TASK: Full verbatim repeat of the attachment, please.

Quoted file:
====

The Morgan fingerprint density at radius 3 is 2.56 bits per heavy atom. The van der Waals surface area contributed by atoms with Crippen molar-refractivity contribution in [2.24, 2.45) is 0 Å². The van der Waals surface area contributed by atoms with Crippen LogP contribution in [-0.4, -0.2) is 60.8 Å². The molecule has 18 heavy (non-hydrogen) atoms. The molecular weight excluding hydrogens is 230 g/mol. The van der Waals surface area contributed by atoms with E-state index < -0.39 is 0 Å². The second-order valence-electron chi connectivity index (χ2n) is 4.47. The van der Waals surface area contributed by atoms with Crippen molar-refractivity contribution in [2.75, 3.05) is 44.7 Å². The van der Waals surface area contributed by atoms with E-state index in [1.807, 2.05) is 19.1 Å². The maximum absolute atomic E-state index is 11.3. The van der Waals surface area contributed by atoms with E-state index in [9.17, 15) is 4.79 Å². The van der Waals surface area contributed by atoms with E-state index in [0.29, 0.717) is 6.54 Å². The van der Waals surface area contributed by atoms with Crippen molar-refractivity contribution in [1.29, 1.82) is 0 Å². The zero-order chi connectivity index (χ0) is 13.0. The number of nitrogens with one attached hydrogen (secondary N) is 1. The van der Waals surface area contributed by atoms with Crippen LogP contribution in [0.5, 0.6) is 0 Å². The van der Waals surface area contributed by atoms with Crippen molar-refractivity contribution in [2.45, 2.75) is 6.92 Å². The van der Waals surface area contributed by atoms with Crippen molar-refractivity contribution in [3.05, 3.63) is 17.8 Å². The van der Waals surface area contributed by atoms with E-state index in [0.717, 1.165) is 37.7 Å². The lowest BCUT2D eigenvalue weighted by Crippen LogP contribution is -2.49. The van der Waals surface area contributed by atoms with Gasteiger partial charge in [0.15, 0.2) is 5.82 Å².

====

The Morgan fingerprint density at radius 3 is 2.56 bits per heavy atom. The van der Waals surface area contributed by atoms with Crippen molar-refractivity contribution in [2.24, 2.45) is 0 Å². The van der Waals surface area contributed by atoms with Crippen LogP contribution in [-0.4, -0.2) is 60.8 Å². The molecule has 18 heavy (non-hydrogen) atoms. The molecular weight excluding hydrogens is 230 g/mol. The van der Waals surface area contributed by atoms with E-state index < -0.39 is 0 Å². The second-order valence-electron chi connectivity index (χ2n) is 4.47. The van der Waals surface area contributed by atoms with Crippen molar-refractivity contribution in [2.75, 3.05) is 44.7 Å². The van der Waals surface area contributed by atoms with E-state index in [1.807, 2.05) is 19.1 Å². The maximum absolute atomic E-state index is 11.3. The van der Waals surface area contributed by atoms with E-state index in [9.17, 15) is 4.79 Å². The van der Waals surface area contributed by atoms with E-state index in [0.29, 0.717) is 6.54 Å². The van der Waals surface area contributed by atoms with Crippen molar-refractivity contribution in [1.29, 1.82) is 0 Å². The zero-order chi connectivity index (χ0) is 13.0. The number of nitrogens with one attached hydrogen (secondary N) is 1. The van der Waals surface area contributed by atoms with Crippen LogP contribution in [0.5, 0.6) is 0 Å². The van der Waals surface area contributed by atoms with Crippen molar-refractivity contribution in [2.45, 2.75) is 6.92 Å². The van der Waals surface area contributed by atoms with Crippen molar-refractivity contribution in [3.05, 3.63) is 17.8 Å². The van der Waals surface area contributed by atoms with E-state index in [0.717, 1.165) is 37.7 Å². The lowest BCUT2D eigenvalue weighted by Crippen LogP contribution is -2.49. The van der Waals surface area contributed by atoms with Gasteiger partial charge in [0.15, 0.2) is 5.82 Å².